|A misplaced letter|
Henry left the university with the confirmed idea of becoming a writer, but nothing in his universities studies presupposed this was a wise decision. Given his final grades it was obvious his English professor was not convinced. His talents lay in his ability to spin a good yarn; his problem was converting these stories to the written word, a competence he had, as yet, never mastered. His father’s skepticism did not add any encouragement; his mother tried in vain to convince him to join the family business. Henry felt he was suffocated by the regimented life of living under the influence of dominant parents. He was convinced. If subjected to the right environment, he had the capacity of mastering the written word. After a long and tedious discussion with his father they arrived at the following compromise: a passage paid to Paris, four months living expenses on condition at the end of this period he would produce five short stories worthy of publication.
Three months later he woke with a start from a strange nightmare to realize all his attempts at writing had been deplorable; his waste paper basket full of crumpled paper told the disappointing story. What went wrong?
It had all started so well. On arriving in Paris he found a small, charming two-roomed apartment in the Latin Quarter. His parents’ allowance was generous: permitting him to dine out most nights in fashionable restaurant. Life was nectarous, the beauty, scents and tastes of the City of Lights captured his imagination. His first two days were spent in exploring, enjoying the café terraces, and engaging in conversations with its inhabitants in his passable French. The contrast to his well-ordered life in a small New England community was like receiving a breath of oxygen after a marathon run. Elation!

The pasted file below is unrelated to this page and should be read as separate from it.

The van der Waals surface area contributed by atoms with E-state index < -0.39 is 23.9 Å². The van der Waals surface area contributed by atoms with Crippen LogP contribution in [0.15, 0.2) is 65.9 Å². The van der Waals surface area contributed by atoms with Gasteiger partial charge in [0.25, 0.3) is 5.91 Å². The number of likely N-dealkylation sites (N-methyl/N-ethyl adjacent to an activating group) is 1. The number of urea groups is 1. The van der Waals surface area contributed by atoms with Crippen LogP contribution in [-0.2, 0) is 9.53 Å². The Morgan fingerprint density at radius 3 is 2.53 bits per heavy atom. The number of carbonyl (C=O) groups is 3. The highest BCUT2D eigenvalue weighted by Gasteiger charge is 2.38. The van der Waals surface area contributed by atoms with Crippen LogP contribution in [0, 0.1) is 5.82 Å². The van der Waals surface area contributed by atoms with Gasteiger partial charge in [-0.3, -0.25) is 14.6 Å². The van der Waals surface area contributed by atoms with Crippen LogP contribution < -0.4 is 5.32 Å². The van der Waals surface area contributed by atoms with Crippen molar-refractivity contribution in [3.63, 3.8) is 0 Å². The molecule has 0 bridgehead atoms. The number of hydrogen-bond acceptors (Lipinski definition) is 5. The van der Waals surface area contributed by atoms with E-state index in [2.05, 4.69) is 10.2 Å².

On the third day he typed up a regimented schedule of his work plan. In doing so he wondered if a French counterpart would approach the task ahead in the same disciplined way. His proposed schedule consisted of morning coffee and croissants in the local bistro, with writing starting at around ten in the morning. A light lunch, maybe an occasional siesta, with further writing until dinner, a meal he intended taking at some classy restaurant. He considered that a restaurant’s bright lights reflecting the bustle of dinners being served to vivacious customers would add a touch of inspiration to his lonely day of writing. Sunday would be devoted to art galleries and wondering through the streets of Paris. With smug satisfaction he pinned his little schedule to the wall above his desk.
He sat there looking at the timetable meditating whether he would start today, or tomorrow. He heard the domineering voice of his father say, “there is nothing like the present.” He opened his computer; the screen’s light shed an eerie luminosity over the keyboards, his fingers moved into position, nothing happened. Two hours later, on that first morning, still nothing had happened. The light lunch was forgotten, after a bottle of wine the siesta turned into a profound sleep that found him awake and hungry at midnight. He carefully underlined the words light lunch. Three days later he had only managed to cover one sheet of paper with a mediocre offering. He was smitten with a deep sense of depression that slowly enveloped his creative spirit. The stories, he told so well, once confronted with writing them down seemed to vanish in some deep corner of this brain to which he had lost the key.
On his third evening, comfortably installed in a stylish restaurant, he no doubt looked a lonely and woeful figure sitting at a corner table. The wine bottle was already half empty as he started ruminating on what he was going to order. This simple act of satisfying his hunger was proving difficult, somehow he couldn’t concentrate on making a choice, may be it was the constant flow of the waiters as they weaved in and out of the tables, or the merriment coming from the noisy table next to him. He looked at his neighbors with a mimicked plea: please, just a few seconds of silence while I concentrate on the menu. The hilarity didn’t for a second cease, but his facial expression must have attracted the following remark.